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Case Reports

Isolated Chorea Associated with LGI1 Antibody

Authors:

Ritesh A. Ramdhani ,

Movement Disorders Division, Icahn School of Medicine at Mount Sinai, New York, New York, US
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Steven J. Frucht

Movement Disorders Division, Icahn School of Medicine at Mount Sinai, New York, New York, US
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Abstract

Background: Leucine-rich glioma inactivated 1 (LGI1) antibody produces a syndrome of limbic encephalitis, hyponatremia, and facio-brachial dystonic seizures that is non-paraneoplastic and responsive to corticosteroids. Parkinsonism, tremor, and generalized chorea are rare manifestations of LGI1, but, when present, commonly accompany other signs of limbic encephalitis.

Case Report: We present a case of LGI1-related isolated chorea in a 53-year-old Japanese male. His chorea responded to high-dose steroids, suggesting a potential role for this synaptic antibody in triggering chorea.

Discussion: This case highlights a new treatable etiology of chorea.

How to Cite: Ramdhani RA, Frucht SJ. Isolated Chorea Associated with LGI1 Antibody. Tremor and Other Hyperkinetic Movements. 2014;4:tre-04-213-4821-1. DOI: http://doi.org/10.5334/tohm.214
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  Published on 08 Jan 2014
 Accepted on 10 Dec 2013            Submitted on 20 Nov 2013

Introduction

Leucine-rich, glioma inactivated 1 (LGI1) is one of the synaptic autoantigens targeted in voltage-gated potassium channel limbic encephalitis (LE).1 Antibodies to LGI1 produce a syndrome of LE (e.g., amnesia, confusion, hallucinations, and sleep disturbances), hyponatremia, and facio-brachial dystonic seizures.2 This autoimmune condition is non-paraneoplastic3 and highly responsive to corticosteroids.1,2,4,5 Movement disorders related to LGI1 are rare but include parkinsonism,6 tremor,6 and generalized chorea7 but they uniformly accompany other signs of LE. Here, we present a case of steroid-responsive LGI1 with isolated chorea.

Case report

A 53-year-old Japanese healthy male developed involuntary right arm and leg movements 5 months prior to presentation. On examination (Video 1), there was mild chorea of the right arm, hand, and foot as well as slight involvement of the left arm that increased with distraction. A right milkmaid’s grip was present. There was no chorea of the face or impersistence of tongue protrusion. Muscle tone, reflexes, and coordination were intact. Walking activated his right-hand chorea.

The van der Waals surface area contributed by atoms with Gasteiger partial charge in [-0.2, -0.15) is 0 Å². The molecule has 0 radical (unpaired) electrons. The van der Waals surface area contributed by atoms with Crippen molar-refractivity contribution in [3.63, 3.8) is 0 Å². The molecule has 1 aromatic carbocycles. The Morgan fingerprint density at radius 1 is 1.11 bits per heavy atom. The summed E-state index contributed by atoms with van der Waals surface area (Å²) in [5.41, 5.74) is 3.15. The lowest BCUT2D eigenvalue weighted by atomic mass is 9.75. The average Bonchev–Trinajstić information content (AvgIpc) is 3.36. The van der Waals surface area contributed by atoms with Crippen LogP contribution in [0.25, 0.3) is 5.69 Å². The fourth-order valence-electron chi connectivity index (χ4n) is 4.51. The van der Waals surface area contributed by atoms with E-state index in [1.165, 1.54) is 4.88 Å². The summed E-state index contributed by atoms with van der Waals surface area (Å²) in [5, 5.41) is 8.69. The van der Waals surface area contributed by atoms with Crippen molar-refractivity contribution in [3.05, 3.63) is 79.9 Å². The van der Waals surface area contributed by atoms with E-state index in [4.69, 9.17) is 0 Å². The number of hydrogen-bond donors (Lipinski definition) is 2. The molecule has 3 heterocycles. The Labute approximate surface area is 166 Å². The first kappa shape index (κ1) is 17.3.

Video 1. 

Pre-treatment State.

At rest, patient has mild chorea of the right hand and foot as well as of the fingers and toes on the left side, which enhance during distraction. Right-hand chorea increases when walking.

Cranial magnetic resonance images, serum electrolytes, complete blood count, hemoglobin A1C, antinuclear antibody, thyroid function tests, and anti-cardiolipin antibody were normal. A serum paraneoplastic panel revealed a positive LGI1 antibody. Computed tomography scans of the neck, chest, abdomen, and pelvis did not reveal an underlying tumor and his cerebrospinal fluid analysis showed only a mildly elevated protein. An electroencephalogram (EEG) was not indicated as the patient did not have facio-bracial dystonic seizures or altered consciousness. After 5 days of intravenous pulse steroids (1000 mg of methylprednisolone daily) with a rapid oral taper, subtle choreiform movements of the fingers and toes were observed only with distractive maneuvers. This benefit continued to be sustained 1 month post steroid infusion (Video 2).

Video 2. 

One Month Post Steroid Treatment.

There are subtle choreiform movements of the fingers and toes when distracted. There is no chorea at rest or when walking.

Discussion